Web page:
However that is unlikely to happen in the short term at least, as per one of the most respected voices in finance. A leading business daily quotes Mr. Deepak Parekh, the chairman of HDFC, "There is sufficient liquidity so far in the market. I don't think it (rate) is going to harden that much at least in the next three to four months."

In fact, Mr. Parekh believes that short term interest rates are actually going to fall as the supply of credit is way above the demand for it. "I expect the rates to go down by at least 50 basis points (0.5%) over next six months", he adds.

The long term yields are another matter though. The deficit figures are likely to keep them moving upwards. However, we should also pay attention to the 'second-order effect' as Charles Munger, Vice Chairman of Berkshire Hathaway, would say.

The 'second-order effect' in this case would be what economists term as the 'crowding out effect' - the government soaking up resources (here credit) that the private sector needs. Lower disbursal of credit to the private sector would nullify the greater disbursal to the government.

For all the feel - good budget announcements on the personal tax front, the Finance Minster has bowled a googly. We are talking about the fringe benefit tax (FBT). FBT, which was abolished in this budget, is the tax on perquisites like rent-free accommodation, free electricity & water, free meals, cars, chauffeurs, credit cards and club memberships. Till this year, the employer, who provided these facilities, had to foot the tax bill. A closer reading of the fine print of the latest budget suggests that the employees who receive these facilities will now foot the tax bill.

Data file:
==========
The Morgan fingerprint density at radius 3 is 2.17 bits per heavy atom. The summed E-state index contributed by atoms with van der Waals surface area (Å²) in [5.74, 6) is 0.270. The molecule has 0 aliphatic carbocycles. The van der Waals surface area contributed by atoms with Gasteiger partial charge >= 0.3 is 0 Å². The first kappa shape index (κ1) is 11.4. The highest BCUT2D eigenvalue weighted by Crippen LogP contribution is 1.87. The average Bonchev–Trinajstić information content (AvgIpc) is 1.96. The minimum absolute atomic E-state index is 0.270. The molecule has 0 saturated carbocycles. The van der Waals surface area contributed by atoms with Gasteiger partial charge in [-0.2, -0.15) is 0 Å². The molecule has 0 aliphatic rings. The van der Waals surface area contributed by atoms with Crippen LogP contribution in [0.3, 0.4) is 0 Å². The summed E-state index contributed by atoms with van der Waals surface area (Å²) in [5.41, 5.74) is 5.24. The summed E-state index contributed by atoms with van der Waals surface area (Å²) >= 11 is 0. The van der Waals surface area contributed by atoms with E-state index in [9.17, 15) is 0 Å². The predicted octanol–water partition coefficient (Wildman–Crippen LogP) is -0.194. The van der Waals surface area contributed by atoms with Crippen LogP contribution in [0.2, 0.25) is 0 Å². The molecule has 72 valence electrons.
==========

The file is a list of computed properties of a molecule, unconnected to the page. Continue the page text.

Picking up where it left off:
It may be noted that this is not new. Up to FY06, it was the employee who paid the tax for perquisites. All we can say is, what the taxman giveth, he eventually taketh away!

Strong selling activity during the final hour of trade led the Indian indices to end the day well below yesterday's closing levels. The BSE-Sensex Index ended lower by about 410 points (2.9%), while the NSE-Nifty Index recorded losses of about 130 points (3%). As for global markets, most of Asia ended the day on a weak note. The European markets were trading weak at the time of writing as well.

 Today's investing mantra
"The primary test of managerial economic performance is the achievement of a high earnings rate on equity capital employed (without undue leverage, accounting gimmickry, etc.) and not the achievement of consistent gains in earnings per share." - Warren Buffett

P.S.: With an aim to serve our audience better, we have initiated a new series directed to women investors. The series is titled - Women's Weekly - and will be a conduit through which we will provide our views and recommendations on how should women go about managing their finances and invest for a better financial future. Click here to read the fourth article of this series.

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6 Responses to "End of Oil Speculation?"


Jul 9, 2009

I strongly feel that alleviation of essential commodities from the Commodity Trading Exchange would be a great initiative to control real inflation % which is expected to crop in future. The rates of these commodities should be strictly determined only by the govt to ensure there is a balance between the price a common man pays and an Indian farmer earns.


Jayant Lakhkar

Jul 9, 2009

Regarding market capitalisation, your chart seems to indicate 'Bubble' terriroty not for China, but for India! The total market capitalisations of USA, China and Brazil are roughly equivalent to their 1-year GDP's. However, India's market capitalisation at approx. $2.5 trillion appears to be 2.5 times its 1-year GDP. Your comments are welcome.



Jul 8, 2009

well writtrn


A. Kelkar

Jul 8, 2009

"India appears to be flouting its might in the international arena, slowly but surely"

My guess is you probably mean "flaunting", not flouting.



Jul 8, 2009

I like the concept, specially the Long Term, Short Term categorization is hugely insightul. you can arrange the content based on that categorization which will help.



Jul 8, 2009

Whatever happened to the Swiss bank money promised during elections. A lot of our troubles will end if this channel was tapped.